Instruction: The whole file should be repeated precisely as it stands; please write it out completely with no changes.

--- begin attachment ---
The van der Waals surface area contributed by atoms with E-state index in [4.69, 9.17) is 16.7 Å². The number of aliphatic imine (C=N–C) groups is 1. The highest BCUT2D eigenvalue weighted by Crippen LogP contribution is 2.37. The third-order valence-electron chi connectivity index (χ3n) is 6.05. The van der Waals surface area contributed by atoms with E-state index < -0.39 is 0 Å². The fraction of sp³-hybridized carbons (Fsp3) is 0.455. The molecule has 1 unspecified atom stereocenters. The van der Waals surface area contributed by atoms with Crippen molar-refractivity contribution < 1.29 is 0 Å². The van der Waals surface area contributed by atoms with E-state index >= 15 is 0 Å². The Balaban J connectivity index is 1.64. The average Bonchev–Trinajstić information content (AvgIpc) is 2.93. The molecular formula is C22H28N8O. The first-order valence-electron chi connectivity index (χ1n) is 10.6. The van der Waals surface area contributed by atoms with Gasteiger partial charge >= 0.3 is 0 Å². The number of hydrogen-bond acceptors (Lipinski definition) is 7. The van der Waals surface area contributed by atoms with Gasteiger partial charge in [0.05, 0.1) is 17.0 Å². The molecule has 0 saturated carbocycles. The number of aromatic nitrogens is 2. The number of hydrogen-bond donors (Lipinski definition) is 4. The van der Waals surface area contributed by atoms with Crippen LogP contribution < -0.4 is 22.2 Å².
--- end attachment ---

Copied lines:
The van der Waals surface area contributed by atoms with E-state index in [4.69, 9.17) is 16.7 Å². The number of aliphatic imine (C=N–C) groups is 1. The highest BCUT2D eigenvalue weighted by Crippen LogP contribution is 2.37. The third-order valence-electron chi connectivity index (χ3n) is 6.05. The van der Waals surface area contributed by atoms with E-state index < -0.39 is 0 Å². The fraction of sp³-hybridized carbons (Fsp3) is 0.455. The molecule has 1 unspecified atom stereocenters. The van der Waals surface area contributed by atoms with Crippen molar-refractivity contribution < 1.29 is 0 Å². The van der Waals surface area contributed by atoms with E-state index >= 15 is 0 Å². The Balaban J connectivity index is 1.64. The average Bonchev–Trinajstić information content (AvgIpc) is 2.93. The molecular formula is C22H28N8O. The first-order valence-electron chi connectivity index (χ1n) is 10.6. The van der Waals surface area contributed by atoms with Gasteiger partial charge >= 0.3 is 0 Å². The number of hydrogen-bond acceptors (Lipinski definition) is 7. The van der Waals surface area contributed by atoms with Gasteiger partial charge in [0.05, 0.1) is 17.0 Å². The molecule has 0 saturated carbocycles. The number of aromatic nitrogens is 2. The number of hydrogen-bond donors (Lipinski definition) is 4. The van der Waals surface area contributed by atoms with Crippen LogP contribution < -0.4 is 22.2 Å².